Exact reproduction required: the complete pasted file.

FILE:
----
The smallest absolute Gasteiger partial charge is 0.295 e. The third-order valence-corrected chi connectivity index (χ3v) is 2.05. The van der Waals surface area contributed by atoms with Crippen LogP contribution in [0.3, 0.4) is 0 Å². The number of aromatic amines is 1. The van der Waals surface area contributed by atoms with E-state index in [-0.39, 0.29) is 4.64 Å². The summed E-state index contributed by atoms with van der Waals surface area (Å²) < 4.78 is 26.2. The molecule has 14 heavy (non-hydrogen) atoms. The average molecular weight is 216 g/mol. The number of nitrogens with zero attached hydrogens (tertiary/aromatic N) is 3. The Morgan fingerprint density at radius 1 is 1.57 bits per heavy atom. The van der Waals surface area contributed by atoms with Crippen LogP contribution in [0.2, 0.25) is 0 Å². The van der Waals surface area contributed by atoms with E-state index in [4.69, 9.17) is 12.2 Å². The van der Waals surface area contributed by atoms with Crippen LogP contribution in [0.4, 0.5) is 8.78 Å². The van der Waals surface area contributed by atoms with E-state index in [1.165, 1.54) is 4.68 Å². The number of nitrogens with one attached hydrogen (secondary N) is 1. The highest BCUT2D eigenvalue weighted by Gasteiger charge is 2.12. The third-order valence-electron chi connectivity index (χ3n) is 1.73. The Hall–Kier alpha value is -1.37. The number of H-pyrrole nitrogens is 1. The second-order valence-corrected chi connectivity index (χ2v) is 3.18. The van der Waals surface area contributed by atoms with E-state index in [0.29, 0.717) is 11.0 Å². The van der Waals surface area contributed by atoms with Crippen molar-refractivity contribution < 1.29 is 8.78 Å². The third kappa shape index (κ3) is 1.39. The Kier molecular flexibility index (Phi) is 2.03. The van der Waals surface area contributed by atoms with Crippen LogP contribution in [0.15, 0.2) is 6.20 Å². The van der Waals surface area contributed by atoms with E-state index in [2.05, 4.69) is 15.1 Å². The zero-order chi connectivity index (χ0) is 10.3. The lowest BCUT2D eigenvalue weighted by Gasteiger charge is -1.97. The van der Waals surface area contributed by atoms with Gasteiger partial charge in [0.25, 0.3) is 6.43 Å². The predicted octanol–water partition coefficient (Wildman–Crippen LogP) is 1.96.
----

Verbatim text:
The smallest absolute Gasteiger partial charge is 0.295 e. The third-order valence-corrected chi connectivity index (χ3v) is 2.05. The van der Waals surface area contributed by atoms with Crippen LogP contribution in [0.3, 0.4) is 0 Å². The number of aromatic amines is 1. The van der Waals surface area contributed by atoms with E-state index in [-0.39, 0.29) is 4.64 Å². The summed E-state index contributed by atoms with van der Waals surface area (Å²) < 4.78 is 26.2. The molecule has 14 heavy (non-hydrogen) atoms. The average molecular weight is 216 g/mol. The number of nitrogens with zero attached hydrogens (tertiary/aromatic N) is 3. The Morgan fingerprint density at radius 1 is 1.57 bits per heavy atom. The van der Waals surface area contributed by atoms with Crippen LogP contribution in [0.2, 0.25) is 0 Å². The van der Waals surface area contributed by atoms with E-state index in [4.69, 9.17) is 12.2 Å². The van der Waals surface area contributed by atoms with Crippen LogP contribution in [0.4, 0.5) is 8.78 Å². The van der Waals surface area contributed by atoms with E-state index in [1.165, 1.54) is 4.68 Å². The number of nitrogens with one attached hydrogen (secondary N) is 1. The highest BCUT2D eigenvalue weighted by Gasteiger charge is 2.12. The third-order valence-electron chi connectivity index (χ3n) is 1.73. The Hall–Kier alpha value is -1.37. The number of H-pyrrole nitrogens is 1. The second-order valence-corrected chi connectivity index (χ2v) is 3.18. The van der Waals surface area contributed by atoms with E-state index in [0.29, 0.717) is 11.0 Å². The van der Waals surface area contributed by atoms with Crippen molar-refractivity contribution < 1.29 is 8.78 Å². The third kappa shape index (κ3) is 1.39. The Kier molecular flexibility index (Phi) is 2.03. The van der Waals surface area contributed by atoms with Crippen LogP contribution in [0.15, 0.2) is 6.20 Å². The van der Waals surface area contributed by atoms with E-state index in [2.05, 4.69) is 15.1 Å². The zero-order chi connectivity index (χ0) is 10.3. The lowest BCUT2D eigenvalue weighted by Gasteiger charge is -1.97. The van der Waals surface area contributed by atoms with Gasteiger partial charge in [0.25, 0.3) is 6.43 Å². The predicted octanol–water partition coefficient (Wildman–Crippen LogP) is 1.96.